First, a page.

200 Years of African American Art
by Marc Londo
Horace Pippin saw the best and the worst of humanity. As a member of Harlem’s Hell Fighters, Pippin witnessed his friends die on foreign soil and had his right arm mangled when he was shot in the foray alongside them while stationed in France during World War 1. Still a young man of 31 at the time of his discharge, Pippin was severely impaired and left rationalizing the sacrifices he made for a country that wouldn’t fully recognize his humanity. His reflections haunted him. But through the use of a poker to hold up his right arm, he overcame his limitations to become a renowned African American artist.
The Philadelphia Museum of Art’s "Represent: 200 Years of African American Art" exhibit houses Pippin’s work, as well as more than 75 works from other prominent African American artists. It features many recognizable names such as Jacob Lawrence, Alma Thomas, Martin Puryear, Carrie Mae Weems, and Henry Ossawa Tanner, whose 1898 painting “The Annunciation” was the first piece by an African American artist to be acquired by a major American museum. Like Pippin, these artists had their own struggles, and they reflected on them by boldly chronicling their insights in a variety of mediums. The numerous ways through which these artists honed their vision offer fantastic illustrations of the socio-cultural environment of their generation. For instance, Pippin’s “Mr. Prejudice” (1943) speaks to the frustration of successful African Americans having their lives sabotaged by institutional racism. At the time Pippin painted the piece, the movement within the African American community referred to as the “Double V” campaign was seeking victory at home and abroad for African Americans. Black leaders were growing impatient over racist practices at home while sending their sons to die for the freedoms of others overseas.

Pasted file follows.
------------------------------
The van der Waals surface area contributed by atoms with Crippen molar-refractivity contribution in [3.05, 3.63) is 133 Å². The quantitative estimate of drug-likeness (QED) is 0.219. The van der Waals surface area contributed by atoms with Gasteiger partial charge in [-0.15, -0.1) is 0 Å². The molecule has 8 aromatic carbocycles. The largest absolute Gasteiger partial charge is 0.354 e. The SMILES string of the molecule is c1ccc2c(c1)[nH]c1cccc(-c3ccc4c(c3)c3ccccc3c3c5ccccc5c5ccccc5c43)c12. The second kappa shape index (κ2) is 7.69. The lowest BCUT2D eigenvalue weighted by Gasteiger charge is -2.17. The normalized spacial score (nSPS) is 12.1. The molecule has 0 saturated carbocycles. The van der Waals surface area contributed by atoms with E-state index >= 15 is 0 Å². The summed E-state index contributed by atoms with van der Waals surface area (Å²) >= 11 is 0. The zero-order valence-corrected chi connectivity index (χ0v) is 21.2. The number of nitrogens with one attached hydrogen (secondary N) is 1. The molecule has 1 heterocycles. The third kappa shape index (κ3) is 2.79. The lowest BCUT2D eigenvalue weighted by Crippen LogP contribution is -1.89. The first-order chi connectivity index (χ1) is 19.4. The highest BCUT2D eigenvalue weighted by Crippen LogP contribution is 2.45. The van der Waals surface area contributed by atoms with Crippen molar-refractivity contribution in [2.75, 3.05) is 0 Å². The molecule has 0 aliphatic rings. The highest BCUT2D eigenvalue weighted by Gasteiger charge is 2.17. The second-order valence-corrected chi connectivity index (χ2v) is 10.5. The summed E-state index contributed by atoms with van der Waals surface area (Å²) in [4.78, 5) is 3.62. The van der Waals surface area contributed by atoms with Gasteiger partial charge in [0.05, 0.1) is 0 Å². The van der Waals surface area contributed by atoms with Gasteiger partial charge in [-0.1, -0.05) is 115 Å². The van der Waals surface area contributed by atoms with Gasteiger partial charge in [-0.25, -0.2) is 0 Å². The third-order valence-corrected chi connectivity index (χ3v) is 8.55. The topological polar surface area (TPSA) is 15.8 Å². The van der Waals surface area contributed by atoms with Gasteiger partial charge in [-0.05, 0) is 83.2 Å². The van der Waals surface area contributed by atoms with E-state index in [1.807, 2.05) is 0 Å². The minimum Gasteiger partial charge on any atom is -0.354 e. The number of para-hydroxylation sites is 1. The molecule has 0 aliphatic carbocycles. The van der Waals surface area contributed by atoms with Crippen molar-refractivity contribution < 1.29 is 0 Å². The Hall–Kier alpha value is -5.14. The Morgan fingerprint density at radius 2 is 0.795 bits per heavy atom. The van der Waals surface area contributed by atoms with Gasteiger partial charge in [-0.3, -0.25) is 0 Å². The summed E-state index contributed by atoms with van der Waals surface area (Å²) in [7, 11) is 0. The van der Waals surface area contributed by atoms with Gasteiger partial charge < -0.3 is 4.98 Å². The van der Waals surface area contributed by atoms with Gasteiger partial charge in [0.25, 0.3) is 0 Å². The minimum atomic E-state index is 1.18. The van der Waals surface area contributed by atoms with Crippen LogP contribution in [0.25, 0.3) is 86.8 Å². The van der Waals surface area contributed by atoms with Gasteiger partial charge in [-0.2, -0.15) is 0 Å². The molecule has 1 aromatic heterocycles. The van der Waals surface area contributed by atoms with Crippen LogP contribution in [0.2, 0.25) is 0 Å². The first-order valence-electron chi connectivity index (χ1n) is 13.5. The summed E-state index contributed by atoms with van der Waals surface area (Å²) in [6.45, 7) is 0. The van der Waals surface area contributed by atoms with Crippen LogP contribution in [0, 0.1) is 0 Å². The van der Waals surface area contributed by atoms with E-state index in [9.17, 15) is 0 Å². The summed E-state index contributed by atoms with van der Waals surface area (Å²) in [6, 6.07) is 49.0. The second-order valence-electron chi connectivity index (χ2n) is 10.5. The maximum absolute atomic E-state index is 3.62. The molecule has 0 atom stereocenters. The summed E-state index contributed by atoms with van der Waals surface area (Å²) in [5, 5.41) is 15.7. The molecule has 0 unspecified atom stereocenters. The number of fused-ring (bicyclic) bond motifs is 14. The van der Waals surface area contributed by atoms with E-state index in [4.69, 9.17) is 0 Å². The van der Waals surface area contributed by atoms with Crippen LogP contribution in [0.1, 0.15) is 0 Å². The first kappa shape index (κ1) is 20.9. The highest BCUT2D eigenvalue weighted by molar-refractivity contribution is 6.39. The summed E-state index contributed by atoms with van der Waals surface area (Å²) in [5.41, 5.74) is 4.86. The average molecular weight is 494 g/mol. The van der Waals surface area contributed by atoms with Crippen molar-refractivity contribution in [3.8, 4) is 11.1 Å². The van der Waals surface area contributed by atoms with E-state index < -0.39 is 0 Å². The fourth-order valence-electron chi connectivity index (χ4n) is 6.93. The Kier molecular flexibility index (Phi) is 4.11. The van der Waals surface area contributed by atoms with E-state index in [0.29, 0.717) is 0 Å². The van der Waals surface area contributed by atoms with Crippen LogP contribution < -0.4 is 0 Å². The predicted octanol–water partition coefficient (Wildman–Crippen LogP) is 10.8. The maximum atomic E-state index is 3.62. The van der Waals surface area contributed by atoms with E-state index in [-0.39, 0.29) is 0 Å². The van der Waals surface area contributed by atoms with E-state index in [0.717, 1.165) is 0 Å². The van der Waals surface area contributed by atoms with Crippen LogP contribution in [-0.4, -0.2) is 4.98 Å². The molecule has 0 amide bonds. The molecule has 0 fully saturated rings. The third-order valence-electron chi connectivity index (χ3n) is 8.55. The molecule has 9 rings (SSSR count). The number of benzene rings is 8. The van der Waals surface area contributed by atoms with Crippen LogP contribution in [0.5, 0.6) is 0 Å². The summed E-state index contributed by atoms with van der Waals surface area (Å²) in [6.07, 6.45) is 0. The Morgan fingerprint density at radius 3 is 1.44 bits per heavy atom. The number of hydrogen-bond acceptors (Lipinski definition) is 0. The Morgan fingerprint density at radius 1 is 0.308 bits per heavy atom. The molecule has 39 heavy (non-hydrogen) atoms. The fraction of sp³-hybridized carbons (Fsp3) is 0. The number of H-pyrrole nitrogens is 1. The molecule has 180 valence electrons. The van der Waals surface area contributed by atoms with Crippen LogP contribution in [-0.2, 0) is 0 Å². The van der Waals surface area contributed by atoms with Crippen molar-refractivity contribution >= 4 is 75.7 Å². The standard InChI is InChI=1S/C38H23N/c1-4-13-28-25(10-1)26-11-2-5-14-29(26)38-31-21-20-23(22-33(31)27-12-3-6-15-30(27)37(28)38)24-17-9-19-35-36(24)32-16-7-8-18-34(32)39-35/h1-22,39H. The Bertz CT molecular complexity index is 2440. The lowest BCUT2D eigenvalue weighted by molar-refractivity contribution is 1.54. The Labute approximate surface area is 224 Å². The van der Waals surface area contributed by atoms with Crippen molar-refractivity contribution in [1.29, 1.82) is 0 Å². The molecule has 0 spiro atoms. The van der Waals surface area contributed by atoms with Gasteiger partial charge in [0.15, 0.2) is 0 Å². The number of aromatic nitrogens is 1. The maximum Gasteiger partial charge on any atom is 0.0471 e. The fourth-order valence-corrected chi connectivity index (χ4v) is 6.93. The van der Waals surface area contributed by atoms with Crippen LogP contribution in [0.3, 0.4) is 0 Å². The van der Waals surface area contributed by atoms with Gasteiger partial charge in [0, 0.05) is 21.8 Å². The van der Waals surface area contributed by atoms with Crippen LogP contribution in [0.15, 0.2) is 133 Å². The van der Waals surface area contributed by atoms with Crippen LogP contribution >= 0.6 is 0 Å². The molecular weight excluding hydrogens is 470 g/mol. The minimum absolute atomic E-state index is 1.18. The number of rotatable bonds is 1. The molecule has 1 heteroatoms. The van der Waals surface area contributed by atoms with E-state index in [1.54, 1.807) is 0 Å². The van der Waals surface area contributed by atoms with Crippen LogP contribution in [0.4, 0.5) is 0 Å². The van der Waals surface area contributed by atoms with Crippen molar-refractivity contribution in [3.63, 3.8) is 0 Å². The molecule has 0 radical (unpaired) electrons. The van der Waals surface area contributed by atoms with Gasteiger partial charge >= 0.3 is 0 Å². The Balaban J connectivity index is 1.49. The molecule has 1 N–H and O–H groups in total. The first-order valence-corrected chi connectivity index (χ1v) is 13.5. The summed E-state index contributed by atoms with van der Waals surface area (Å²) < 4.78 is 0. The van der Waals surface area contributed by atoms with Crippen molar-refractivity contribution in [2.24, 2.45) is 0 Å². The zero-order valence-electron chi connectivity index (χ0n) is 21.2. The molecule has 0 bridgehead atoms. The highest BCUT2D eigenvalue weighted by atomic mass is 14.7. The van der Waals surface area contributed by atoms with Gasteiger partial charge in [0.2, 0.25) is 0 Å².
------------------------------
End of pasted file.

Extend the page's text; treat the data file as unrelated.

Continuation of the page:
“Mr. Prejudice” presents a powerful narrative of the black and white racial divide in America, as the white workers are shown hammering victory away from African Americans. The piece makes a strong statement on the insecurities of the White America, who saw themselves as superior to African Americans strictly on the basis of their skin tone. Pippin’s painting is a great illustration of the insecurity that girds institutional racism, literally right under the nose of Lady Liberty. The antagonistic forces of oppression in every corner of society is resoundingly felt throughout the exhibition.
“Represent: 200 Years of African American Art” effectively merges the museum’s African American holdings. By clustering various pieces that deal with similar periods and themes, the exhibit bridges the many artistic dialects that contribute to a broader discussion on the African American experience. African Americans are a diverse group of people with unique histories and influences from various locations (Africa, the Caribbean, and all across the United States). These dynamic influences are brought together in the show, both in the real and the abstract.
For more information on PMOCA (Philadelphia Museum of Art): www.philamoca.org/